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Current Tape Reviews

Artist Name:
Garret McQuesten / Gloves
Date Posted:
December 2010
Rock and Pop
Equipment Used:

Apple Mac mini (1.67 GHz Intel Core Duo) with 2 GB RAM with Digidesign (Avid) Mbox 2 mini running Pro Tools 7 LE; Avid A.I.R. plug-ins for drums, IK Multimedia Ampeg SVX plug-in for bass; RĂ˜DE NT-1A vocal mic through Joemeek VCQ; 1969 blackface Fender Super Reverb amp miked with Shure SM57; Fender Jazzmaster, Telecaster, and Stratocaster guitars; MXR Dyna Comp and Micro Amp, Sovtek Big Muff, BOSS RE-20 Space Echo, Electro-Harmonix Holy Grail reverb; Fender Geddy Lee Jazz bass (via DI).

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Production Notes & Credits:

"Shake" is a male vocal power pop/rock tune. The band consisted of Garret on bass guitar, Jason Johanson on guitar and vocals, and Matt Frank on guitar. Garret also handled all of the tracking, mixing, and mastering.

Reviewed By: Marty Peters
Rating: 2
Recording: Recorded as a performance/songwriting demo in a wintry remote Washington State cabin over a long weekend about a year ago, the guys used this remote setting to churn out a pretty high energy tune, albeit one that sits firmly in the demo realm as far as the actual recording goes.

Now before anyone gets the idea that we are being too critical with the term "demo", rest assured that this is not our intent. Could the tones and technique be improved upon? Absolutely. However, since the intent here was to make a quick demo, we think that the mission, as stated, was accomplished. That said, since OUR mission statement is to help you loyal readers to fashion better recordings, let's take a look at what could be improved upon here, in case Garret's next project is designed for different purposes.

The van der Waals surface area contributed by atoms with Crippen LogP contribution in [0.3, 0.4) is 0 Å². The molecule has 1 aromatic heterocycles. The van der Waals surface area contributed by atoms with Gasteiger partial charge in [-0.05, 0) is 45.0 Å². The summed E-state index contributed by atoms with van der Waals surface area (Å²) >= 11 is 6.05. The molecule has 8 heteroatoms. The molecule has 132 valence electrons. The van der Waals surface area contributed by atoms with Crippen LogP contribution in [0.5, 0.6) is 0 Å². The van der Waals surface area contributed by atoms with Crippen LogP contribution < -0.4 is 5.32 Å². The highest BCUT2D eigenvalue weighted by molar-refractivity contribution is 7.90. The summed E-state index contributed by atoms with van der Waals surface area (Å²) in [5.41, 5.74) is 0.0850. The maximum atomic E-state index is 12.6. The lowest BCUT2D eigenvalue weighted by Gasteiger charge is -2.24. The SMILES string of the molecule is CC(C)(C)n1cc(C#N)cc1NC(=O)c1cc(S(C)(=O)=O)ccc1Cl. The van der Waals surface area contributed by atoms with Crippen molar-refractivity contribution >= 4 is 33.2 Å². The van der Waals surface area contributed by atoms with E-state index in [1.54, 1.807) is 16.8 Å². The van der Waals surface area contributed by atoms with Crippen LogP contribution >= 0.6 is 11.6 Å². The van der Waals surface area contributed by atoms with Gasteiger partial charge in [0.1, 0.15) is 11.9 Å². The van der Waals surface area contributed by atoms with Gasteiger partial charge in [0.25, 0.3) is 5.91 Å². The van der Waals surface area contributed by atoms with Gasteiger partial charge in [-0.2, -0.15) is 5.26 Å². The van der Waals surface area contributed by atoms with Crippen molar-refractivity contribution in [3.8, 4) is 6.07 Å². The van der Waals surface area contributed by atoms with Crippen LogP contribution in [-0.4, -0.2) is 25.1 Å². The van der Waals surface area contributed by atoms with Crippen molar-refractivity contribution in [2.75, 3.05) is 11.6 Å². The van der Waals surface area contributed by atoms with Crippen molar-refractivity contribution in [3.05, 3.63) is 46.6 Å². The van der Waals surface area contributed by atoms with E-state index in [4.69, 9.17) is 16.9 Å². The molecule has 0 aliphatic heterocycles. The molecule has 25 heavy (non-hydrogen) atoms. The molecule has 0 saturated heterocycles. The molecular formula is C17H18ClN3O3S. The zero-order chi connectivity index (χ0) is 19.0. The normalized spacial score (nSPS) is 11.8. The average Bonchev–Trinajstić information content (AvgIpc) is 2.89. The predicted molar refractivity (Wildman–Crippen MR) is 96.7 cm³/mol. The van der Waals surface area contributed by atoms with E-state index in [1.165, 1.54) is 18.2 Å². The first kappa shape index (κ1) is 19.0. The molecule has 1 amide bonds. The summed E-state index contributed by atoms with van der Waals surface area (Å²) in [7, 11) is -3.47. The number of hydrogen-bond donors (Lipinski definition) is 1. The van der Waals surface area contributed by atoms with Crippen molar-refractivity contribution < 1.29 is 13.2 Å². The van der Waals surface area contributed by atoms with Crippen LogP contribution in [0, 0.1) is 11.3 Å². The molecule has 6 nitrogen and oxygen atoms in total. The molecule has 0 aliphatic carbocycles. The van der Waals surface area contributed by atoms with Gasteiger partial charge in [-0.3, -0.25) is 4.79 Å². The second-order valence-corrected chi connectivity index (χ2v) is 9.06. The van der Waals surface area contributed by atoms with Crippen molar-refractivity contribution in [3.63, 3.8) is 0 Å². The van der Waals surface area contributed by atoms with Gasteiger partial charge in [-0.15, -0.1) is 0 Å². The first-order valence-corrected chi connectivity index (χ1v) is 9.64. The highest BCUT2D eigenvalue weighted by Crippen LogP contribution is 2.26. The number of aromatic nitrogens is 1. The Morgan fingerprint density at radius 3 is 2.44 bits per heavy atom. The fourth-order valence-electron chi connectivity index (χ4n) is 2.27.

Whether by accident or design, we found Garret's mix to be practically devoid of any stereo spread. We also found the programmed drums to be suffering from some extreme compression, to the point of "pumping" through our monitors. Now let's look at some possible remedies, shall we?

Suggestions: There was a a time in recording history when mono was the rule, not the exception. Even after the rise of stereo in the mid-Sixties, most commercial studios relied on a mono speaker, quite often a small Auratone, to check for balance , midrange presence, and phase problems, just for starters. Many of the engineers who engineered mono mixes are considered to be legends in our field.

That said, to the dismay of all of you 5.1ers out there, stereo still rules the roost. We would love to hear Garrett's guitars spread out a bit from center so that the vocal could "take a seat" and the bass could have its own place.

As for the drum compression, long weekend or not, compression to the level of audible pumping is not a linchpin of any correct recording that we are aware of.

Summary: Good high-energy track, we'll dispense with the Sasquatch jokes. Spread it out and don't squash it so hard next time, okay?

Contact: Garret McQuesten / Gloves,

About: Marty Peters

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Kef America

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